FORT WORTH It’s always somewhat shocking to remember that Martin Luther King Jr. was only 39 when he was assassinated on the balcony of the Lorraine Motel in Memphis, Tenn., in 1968, and to imagine what more he would have accomplished in the fight for equal rights for all.
Katori Hall’s play The Mountaintop, now having its regional premiere at Jubilee Theatre, directed by Tre Garrett, inspired us to ask that question — not just what more he had in him, but what came from the seeds he had sown. Perhaps more importantly, the play dares to present King not just as an icon of the 20th century, but as human.
The setting is the night before the assassination, as King (played by Bryan Pitts) prepares for the next day’s meetings and speeches in that dingy Lorraine room (set nicely conceived by Ellen Doyle Mizener). A visit from maid Camae (Ashley Wilkerson) changes those plans.
Over the course of the 75-minute, intermissionless play, we see King as a heavy smoker and womanizer (things we knew), and even telling a white lie to wife Coretta over the phone and admitting that his feet, holey socks and all, stink. Was it these humanizing liberties by Hall that sparked controversy when the play opened on Broadway in 2011, after a successful and award-winning run in London?
We have to remember, prompted by Hall and her vivid use of language, that the Greater Good can overshadow human fallibility.
Pitts is a commanding presence in an iconic role, with tones of the many emotions that make up such a complicated character — although you want him to dig deeper yet. It’s easy to see why this sketch of King instantly takes a liking to the sassy and beautiful Camae, because Wilkerson has charm, charisma and confidence to spare. She also has a handle on the Memphis, country-but-not-too-Southern accent. When she says early on that her job is to “clean up other people’s messes,” you know there’s more than a literal truth in that.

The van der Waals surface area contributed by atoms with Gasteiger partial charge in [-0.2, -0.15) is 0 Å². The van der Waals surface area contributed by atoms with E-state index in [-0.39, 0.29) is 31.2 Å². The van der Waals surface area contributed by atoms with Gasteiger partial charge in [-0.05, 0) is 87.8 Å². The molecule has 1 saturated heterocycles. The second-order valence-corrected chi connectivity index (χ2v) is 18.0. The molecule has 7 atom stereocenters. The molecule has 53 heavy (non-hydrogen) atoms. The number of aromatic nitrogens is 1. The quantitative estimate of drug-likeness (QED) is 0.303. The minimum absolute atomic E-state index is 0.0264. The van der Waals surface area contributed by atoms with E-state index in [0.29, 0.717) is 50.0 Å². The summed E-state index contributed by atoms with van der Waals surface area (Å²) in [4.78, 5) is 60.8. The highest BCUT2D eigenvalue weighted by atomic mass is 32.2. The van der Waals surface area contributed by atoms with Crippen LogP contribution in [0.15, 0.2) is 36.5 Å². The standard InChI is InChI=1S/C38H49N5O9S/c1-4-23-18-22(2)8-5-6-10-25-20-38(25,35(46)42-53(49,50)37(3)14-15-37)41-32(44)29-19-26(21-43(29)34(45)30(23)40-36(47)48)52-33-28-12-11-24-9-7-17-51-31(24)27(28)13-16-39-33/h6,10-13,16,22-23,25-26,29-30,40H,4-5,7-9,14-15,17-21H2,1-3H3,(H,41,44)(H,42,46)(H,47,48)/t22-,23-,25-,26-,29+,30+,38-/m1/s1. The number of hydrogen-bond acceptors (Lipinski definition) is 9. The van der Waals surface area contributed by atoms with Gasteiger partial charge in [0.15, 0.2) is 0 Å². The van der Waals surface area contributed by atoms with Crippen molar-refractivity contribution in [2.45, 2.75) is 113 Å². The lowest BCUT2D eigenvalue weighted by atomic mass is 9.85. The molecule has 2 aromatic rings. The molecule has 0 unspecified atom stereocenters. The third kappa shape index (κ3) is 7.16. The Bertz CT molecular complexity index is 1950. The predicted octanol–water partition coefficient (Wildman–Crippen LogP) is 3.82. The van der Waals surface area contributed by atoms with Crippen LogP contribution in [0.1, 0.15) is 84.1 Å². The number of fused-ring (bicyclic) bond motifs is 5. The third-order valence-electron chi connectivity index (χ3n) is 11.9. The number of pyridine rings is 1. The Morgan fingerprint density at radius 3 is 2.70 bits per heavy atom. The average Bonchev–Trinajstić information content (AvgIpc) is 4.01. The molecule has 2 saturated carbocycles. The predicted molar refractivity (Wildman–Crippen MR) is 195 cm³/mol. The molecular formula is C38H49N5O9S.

Garrett keeps the action moving in the small hotel room, without it ever feeling cramped or rushed. He has terrific support from Nikki DeShea Smith’s lighting (which really comes into play late in the show), David Lanza’s sound and Barbara O’Donoghue’s costumes.
Without ruining anything, the turn the play takes is fairly easy to pick up on. But the surprise ending is one of those moments in the theater that inspires as much as it amazes with its feat of stagecraft. In the end, like every important historical figure that contributed significantly to progress and the future, King’s legacy is larger than the man himself. But to remember that it started with a human with a dream — that’s priceless.